NBA Grant Helps Congregation Take Food Ministry to the Street
December 16, 2020
Central Christian Church, Indianapolis, IN
COVID-19 NBA Response Grantee
Alejandra is all business as she approaches the line of walk-up guests gathering near a table of grocery bags at the entrance of a church building. Having just finished an overnight shift at work, on this cloudy mid-June morning, the food distribution at Central Christian Church in downtown Indianapolis has caught her eye.
A clipboard-carrying woman approaches her, welcoming her into the line.
“We are trying to step up our food pantry service here,” the masked woman says. “We want to hear from our guests how we might improve things. Would you be willing to answer a few questions?”
Smiling through her own mask, Alejandra nods, “Of course!”
Since the quarantine began, even Sunday mornings have been silent on the corner where the historic building stands. Worship has moved to Zoom and Facebook accounts, as the congregation adapts to the ’next normal.’
But every other Saturday since the quarantine began, a handful of members and friends arrive to move what has been a church-basement operation onto the sidewalk in front of the building.
Indiana is one of 13 states where food insecurity is higher than the national average. Marion County, which includes the City of Indianapolis, has the highest rate of food insecurity in the state, at about 22 percent of residents. That translates to 209,000 people. About 33 percent of these residents cannot get food needs met even with assistance.
All these numbers? Yes. They were tallied before the pandemic.
A grant from National Benevolent Association helped move the food pantry out of its tiny basement closet into a larger space, with new shelving, and additional freezer space. The impact will be felt even more when indoor service can be resumed. Then, clients will be back to choosing their groceries from the shelves of the pantry.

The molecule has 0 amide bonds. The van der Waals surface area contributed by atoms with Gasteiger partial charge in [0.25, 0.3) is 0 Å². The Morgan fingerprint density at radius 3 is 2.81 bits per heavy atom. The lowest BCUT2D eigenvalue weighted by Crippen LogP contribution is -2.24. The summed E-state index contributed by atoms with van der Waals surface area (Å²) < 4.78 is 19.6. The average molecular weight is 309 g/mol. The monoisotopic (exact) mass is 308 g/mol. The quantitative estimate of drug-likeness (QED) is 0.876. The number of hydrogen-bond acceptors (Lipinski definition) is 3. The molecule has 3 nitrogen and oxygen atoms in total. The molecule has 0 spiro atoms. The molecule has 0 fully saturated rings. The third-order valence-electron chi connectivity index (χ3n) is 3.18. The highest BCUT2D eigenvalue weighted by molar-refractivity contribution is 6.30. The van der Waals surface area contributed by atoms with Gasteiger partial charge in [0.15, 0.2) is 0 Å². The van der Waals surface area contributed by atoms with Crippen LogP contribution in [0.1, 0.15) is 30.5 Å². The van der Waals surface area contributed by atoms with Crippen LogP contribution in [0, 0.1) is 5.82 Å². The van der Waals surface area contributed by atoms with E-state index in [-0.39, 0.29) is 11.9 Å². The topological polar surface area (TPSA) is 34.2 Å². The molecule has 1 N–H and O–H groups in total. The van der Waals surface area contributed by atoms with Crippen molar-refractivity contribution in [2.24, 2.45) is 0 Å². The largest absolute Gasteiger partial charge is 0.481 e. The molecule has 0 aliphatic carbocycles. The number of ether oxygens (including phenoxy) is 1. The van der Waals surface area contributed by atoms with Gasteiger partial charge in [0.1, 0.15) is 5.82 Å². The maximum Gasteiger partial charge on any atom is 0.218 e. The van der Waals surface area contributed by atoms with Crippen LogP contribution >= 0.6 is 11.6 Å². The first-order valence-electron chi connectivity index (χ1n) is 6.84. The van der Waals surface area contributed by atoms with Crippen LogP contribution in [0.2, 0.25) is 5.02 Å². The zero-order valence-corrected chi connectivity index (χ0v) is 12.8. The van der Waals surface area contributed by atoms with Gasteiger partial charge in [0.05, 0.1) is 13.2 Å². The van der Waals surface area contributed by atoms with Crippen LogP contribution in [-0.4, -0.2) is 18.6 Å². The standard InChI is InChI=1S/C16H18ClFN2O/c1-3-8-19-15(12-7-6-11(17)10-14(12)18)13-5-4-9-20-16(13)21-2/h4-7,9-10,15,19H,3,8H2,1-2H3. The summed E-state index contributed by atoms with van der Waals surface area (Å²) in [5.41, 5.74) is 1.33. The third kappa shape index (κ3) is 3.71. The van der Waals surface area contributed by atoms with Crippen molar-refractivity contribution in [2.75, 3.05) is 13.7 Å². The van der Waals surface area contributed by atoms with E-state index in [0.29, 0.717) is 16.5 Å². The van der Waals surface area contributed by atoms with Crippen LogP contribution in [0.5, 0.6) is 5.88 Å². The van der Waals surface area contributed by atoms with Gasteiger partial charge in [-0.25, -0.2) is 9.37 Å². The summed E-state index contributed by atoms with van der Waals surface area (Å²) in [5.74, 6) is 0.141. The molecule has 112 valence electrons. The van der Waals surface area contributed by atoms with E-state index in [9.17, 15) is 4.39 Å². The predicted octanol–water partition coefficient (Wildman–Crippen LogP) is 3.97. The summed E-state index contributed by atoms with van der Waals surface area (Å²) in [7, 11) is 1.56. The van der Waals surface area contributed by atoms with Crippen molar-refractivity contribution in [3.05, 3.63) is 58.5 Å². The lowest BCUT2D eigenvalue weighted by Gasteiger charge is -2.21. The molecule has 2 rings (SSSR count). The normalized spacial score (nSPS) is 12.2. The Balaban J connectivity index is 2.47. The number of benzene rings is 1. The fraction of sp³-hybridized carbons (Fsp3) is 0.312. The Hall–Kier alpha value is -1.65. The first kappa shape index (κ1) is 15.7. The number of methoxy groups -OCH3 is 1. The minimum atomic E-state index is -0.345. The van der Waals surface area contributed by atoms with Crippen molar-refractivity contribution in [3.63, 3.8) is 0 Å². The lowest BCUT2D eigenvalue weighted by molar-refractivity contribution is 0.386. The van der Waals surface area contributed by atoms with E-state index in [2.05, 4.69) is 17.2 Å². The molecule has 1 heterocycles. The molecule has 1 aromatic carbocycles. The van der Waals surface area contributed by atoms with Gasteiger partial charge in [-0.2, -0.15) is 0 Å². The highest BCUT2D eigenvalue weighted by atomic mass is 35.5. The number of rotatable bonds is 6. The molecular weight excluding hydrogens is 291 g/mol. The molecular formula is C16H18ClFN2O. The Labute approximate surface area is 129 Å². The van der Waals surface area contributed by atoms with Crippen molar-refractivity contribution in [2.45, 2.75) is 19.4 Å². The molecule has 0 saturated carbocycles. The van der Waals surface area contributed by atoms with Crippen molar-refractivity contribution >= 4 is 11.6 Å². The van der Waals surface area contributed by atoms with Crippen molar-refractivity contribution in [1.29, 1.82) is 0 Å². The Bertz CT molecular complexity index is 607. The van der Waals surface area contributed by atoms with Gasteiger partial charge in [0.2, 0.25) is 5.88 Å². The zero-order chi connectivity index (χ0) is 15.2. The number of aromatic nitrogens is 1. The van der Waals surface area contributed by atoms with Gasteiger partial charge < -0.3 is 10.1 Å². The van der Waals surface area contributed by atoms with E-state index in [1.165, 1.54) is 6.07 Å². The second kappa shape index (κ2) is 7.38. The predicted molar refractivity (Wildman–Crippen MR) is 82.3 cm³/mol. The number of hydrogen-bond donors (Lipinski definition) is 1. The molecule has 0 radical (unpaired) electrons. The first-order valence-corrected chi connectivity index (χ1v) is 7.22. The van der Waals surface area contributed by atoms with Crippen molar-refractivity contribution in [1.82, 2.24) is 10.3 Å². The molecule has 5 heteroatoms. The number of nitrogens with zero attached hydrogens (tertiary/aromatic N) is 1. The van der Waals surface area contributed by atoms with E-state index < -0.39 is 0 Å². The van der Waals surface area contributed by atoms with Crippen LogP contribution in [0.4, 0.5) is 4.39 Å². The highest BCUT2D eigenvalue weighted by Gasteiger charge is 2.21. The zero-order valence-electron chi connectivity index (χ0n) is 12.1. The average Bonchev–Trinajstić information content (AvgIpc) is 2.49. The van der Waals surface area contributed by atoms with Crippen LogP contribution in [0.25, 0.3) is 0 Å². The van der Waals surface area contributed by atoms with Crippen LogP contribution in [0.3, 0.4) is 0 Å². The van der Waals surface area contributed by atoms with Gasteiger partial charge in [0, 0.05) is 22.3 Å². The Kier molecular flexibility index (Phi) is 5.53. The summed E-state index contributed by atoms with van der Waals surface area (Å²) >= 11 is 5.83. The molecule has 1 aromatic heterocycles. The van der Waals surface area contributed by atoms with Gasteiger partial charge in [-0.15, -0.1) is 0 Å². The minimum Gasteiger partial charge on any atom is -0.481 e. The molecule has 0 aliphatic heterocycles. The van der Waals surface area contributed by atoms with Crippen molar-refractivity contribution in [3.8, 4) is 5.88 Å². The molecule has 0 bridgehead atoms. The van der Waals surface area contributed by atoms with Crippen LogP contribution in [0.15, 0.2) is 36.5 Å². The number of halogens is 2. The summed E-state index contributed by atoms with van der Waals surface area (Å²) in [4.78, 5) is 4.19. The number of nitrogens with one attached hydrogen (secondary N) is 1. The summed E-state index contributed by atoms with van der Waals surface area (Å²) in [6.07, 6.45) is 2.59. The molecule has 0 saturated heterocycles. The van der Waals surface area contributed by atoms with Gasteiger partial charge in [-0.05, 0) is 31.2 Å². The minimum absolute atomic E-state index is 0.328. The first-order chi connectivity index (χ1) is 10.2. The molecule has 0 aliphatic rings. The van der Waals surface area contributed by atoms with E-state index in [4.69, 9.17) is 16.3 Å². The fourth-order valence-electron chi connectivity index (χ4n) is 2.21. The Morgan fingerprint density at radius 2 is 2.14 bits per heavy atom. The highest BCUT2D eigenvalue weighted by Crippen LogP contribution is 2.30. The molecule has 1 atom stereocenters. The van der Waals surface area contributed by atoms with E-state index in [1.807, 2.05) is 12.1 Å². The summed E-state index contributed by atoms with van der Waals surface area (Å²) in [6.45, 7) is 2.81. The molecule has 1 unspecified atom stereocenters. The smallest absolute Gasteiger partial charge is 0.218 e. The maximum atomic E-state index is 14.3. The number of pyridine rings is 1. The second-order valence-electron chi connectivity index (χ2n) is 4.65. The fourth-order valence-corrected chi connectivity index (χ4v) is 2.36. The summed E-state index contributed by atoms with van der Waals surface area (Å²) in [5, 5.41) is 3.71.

Meanwhile, the grant has come as need has doubled, providing more adequate space to store supplies. Furthermore, the new freezer means clients can be offered a frozen meat item such as hotdogs, ground beef and chicken.
When the pantry is open, we also ask guests if they’d be willing to participate in a survey. The survey is part of a grant-funded effort to engage guests in helping shape what kind of educational offerings might be added. But first, the demographics.
“What are the ages of members of your household?” comes the next question.
Alejandra pushes her purse up on her arm. She needs both hands to count.
“Well, I’m 40, my husband is 42, our daughter is 22 and her husband is 23; our other daughter is 20, our son is 15, the twins are nine and my youngest just turned four. Our grandchild is eight months. So… nine,” she says, looking at her hands. “We have nine.”
Behind the table, the church workers glance at each other. Distribution of food during the pandemic is limited to one bag per household, regardless of size. But nine people in one household? Two more grocery bags appear, along with a young man who offers to carry them to Alejandra’s car.
When the pandemic started, households like Alejandra’s merged to share resources. It’s cramped, but Alejandra says the adults who lost jobs stay home with the younger ones to help with school and entertainment until new employment is found. Meanwhile, those still employed pay the bills.
“We are considering adding educational and information services. What would be helpful to your household?” the Central member asks as each client approaches.
As rain continues to threaten, the congregation member logs dozens of requests for help that come in response to the education question. Most are beyond the scope of the little pantry: some kind of preschool program for a 4-year-old, a second-hand washer and dryer, help in finishing a high school education, housing, and more than one client shares a desire for Alcoholics Anonymous (AA) and Narcotics Anonymous (NA) meetings to resume. The pandemic has compounded addiction issues as stress and the loneliness of quarantine grow. AA/NA meetings at the church were the last gatherings to be cancelled, but eventually, even those critical meetings were put off, hoping to stem the infection rate of COVID-19.